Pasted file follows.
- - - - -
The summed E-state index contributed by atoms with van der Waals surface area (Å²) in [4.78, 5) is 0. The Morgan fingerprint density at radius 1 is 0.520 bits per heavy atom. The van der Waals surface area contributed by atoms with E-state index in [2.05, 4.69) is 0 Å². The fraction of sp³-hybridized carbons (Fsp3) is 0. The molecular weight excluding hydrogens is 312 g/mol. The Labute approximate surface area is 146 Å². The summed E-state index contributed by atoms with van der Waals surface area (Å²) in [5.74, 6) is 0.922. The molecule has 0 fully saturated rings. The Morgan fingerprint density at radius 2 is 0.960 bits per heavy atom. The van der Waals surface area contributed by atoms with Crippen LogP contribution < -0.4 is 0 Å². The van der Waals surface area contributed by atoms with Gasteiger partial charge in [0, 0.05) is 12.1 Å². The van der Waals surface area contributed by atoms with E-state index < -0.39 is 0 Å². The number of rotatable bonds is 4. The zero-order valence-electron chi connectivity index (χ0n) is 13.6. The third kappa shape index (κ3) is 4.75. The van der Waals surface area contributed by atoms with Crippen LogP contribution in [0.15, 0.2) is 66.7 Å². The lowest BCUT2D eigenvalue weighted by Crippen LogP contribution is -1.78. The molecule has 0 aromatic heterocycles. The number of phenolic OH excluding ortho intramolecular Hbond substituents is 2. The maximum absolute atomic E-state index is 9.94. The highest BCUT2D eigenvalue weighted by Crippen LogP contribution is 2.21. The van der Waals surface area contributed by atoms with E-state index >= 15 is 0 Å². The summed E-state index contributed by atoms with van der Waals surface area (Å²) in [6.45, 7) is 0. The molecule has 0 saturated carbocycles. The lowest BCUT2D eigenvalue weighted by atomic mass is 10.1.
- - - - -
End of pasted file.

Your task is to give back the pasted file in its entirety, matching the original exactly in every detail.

The summed E-state index contributed by atoms with van der Waals surface area (Å²) in [4.78, 5) is 0. The Morgan fingerprint density at radius 1 is 0.520 bits per heavy atom. The van der Waals surface area contributed by atoms with E-state index in [2.05, 4.69) is 0 Å². The fraction of sp³-hybridized carbons (Fsp3) is 0. The molecular weight excluding hydrogens is 312 g/mol. The Labute approximate surface area is 146 Å². The summed E-state index contributed by atoms with van der Waals surface area (Å²) in [5.74, 6) is 0.922. The molecule has 0 fully saturated rings. The Morgan fingerprint density at radius 2 is 0.960 bits per heavy atom. The van der Waals surface area contributed by atoms with Crippen LogP contribution < -0.4 is 0 Å². The van der Waals surface area contributed by atoms with Gasteiger partial charge in [0, 0.05) is 12.1 Å². The van der Waals surface area contributed by atoms with E-state index < -0.39 is 0 Å². The number of rotatable bonds is 4. The zero-order valence-electron chi connectivity index (χ0n) is 13.6. The third kappa shape index (κ3) is 4.75. The van der Waals surface area contributed by atoms with Crippen LogP contribution in [0.15, 0.2) is 66.7 Å². The lowest BCUT2D eigenvalue weighted by Crippen LogP contribution is -1.78. The molecule has 0 aromatic heterocycles. The number of phenolic OH excluding ortho intramolecular Hbond substituents is 2. The maximum absolute atomic E-state index is 9.94. The highest BCUT2D eigenvalue weighted by Crippen LogP contribution is 2.21. The van der Waals surface area contributed by atoms with E-state index >= 15 is 0 Å². The summed E-state index contributed by atoms with van der Waals surface area (Å²) in [6.45, 7) is 0. The molecule has 0 saturated carbocycles. The lowest BCUT2D eigenvalue weighted by atomic mass is 10.1.